Mumbai Police response mechanism improved greatly: police chief
Maharashtra Director General of Police AN Roy said that although Mumbai remained on the terrorists' hit list, the security apparatus in the city was more alert and prepared now, nearly a year after the 26/11 terror attacks.mumbai Updated: Nov 14, 2009 01:41 IST
Maharashtra Director General of Police AN Roy said that although Mumbai remained on the terrorists' hit list, the security apparatus in the city was more alert and prepared now, nearly a year after the 26/11 terror attacks.
"Mumbai is still on the terror hit list, but the police's response mechanism has improved drastically and we are much more confident now," Roy said, addressing a summit in Mumbai on Friday.
Detailing what the Mumbai Police have done in the past year, city Police Commissioner D Shivanandhan said a Quick Reaction Team (QRT) of 1,000 officers and men has been raised for each of the five zonal regions of the city.
The perssonnel have been trained by experts from the Indian Army, National Security Guards and foreign special forces.
Besides, a bomb disposal squad is positioned at each of the 13 zonal Deputy Commissionerates of Police, with a total strength of over 100 officers and men, and 39 combat vehicles have been acquired.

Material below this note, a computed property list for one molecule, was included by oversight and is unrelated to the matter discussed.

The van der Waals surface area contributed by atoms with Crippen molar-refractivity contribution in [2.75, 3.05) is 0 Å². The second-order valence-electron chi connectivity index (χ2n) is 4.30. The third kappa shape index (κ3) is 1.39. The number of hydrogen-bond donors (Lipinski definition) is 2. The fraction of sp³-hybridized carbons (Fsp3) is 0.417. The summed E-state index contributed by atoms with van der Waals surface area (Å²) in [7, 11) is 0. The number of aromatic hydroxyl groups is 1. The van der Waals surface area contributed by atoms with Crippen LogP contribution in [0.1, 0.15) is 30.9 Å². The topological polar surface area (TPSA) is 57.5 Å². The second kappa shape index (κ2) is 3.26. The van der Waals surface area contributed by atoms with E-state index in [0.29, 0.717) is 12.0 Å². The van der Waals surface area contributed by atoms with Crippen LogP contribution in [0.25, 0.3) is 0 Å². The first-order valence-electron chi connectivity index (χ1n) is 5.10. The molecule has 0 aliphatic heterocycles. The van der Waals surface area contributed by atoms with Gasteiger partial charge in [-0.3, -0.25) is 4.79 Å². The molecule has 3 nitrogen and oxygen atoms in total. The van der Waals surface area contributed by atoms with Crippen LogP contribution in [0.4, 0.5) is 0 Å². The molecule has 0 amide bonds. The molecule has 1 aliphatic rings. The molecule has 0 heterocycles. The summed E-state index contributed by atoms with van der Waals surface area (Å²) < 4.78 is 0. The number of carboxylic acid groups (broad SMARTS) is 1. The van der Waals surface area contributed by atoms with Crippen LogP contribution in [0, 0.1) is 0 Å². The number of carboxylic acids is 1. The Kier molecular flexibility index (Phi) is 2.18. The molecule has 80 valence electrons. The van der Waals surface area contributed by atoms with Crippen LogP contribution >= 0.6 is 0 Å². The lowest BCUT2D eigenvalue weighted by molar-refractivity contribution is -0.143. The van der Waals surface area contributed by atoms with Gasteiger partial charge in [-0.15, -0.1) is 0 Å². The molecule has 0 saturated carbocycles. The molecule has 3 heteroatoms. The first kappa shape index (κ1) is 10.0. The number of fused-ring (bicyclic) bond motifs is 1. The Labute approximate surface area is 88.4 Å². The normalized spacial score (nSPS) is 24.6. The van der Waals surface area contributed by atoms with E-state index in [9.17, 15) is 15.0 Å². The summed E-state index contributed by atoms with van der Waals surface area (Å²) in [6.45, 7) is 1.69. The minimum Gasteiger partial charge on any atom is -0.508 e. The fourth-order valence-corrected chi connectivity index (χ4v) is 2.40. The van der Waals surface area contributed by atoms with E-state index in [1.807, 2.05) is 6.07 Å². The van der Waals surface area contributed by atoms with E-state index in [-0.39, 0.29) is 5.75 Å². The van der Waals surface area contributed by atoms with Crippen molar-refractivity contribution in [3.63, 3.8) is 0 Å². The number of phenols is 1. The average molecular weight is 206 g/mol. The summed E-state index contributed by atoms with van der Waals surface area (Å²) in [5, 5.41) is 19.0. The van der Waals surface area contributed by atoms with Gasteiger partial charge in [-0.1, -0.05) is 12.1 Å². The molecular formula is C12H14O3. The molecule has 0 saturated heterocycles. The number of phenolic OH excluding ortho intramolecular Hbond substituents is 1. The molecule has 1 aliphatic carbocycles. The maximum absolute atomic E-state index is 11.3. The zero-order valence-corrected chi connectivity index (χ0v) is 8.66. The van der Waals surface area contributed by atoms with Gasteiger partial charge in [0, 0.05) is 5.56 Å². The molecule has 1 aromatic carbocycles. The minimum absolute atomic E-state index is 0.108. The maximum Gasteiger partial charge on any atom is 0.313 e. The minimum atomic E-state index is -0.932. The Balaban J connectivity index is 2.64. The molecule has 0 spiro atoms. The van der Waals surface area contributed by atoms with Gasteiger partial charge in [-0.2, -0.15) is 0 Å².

"These have been equipped with modern features like Global Positioning System, while a few dozen bullet proof vehicles have been procured, as also an armoured troop carrier," Shivanandhan said.
The daylong "Security and Resilience Summit - Securing the City of Dreams" was organised by Bombay First and London First at the Hotel Trident-Oberoi, one of the targets of the 26/11 attack.
Sir Paul Stephenson, commissioner of Metropolitan Police Service of London, said that the police in the United Kingdom adopt a policy of prevention, pursuit, protection and preparation to tackle the growing menace of terrorism.
"We also concentrate on preventing radicalisation since stopping people from becoming terrorists is a major task," he said.
For the purpose, the UK police have special engagement officers who interact with the communities and attempt to prevent radicalisation, he said.
Emphasising that terrorism today is a "global challenge", Stephenson said it is all the more complex since there is a religious angle involved in it.
"All the police forces around the world must work in partnership, work smarter and think more strategically. Security is a pre-requisite for enjoyment of rights and the strategy should always be the ability to respond to situations," he urged.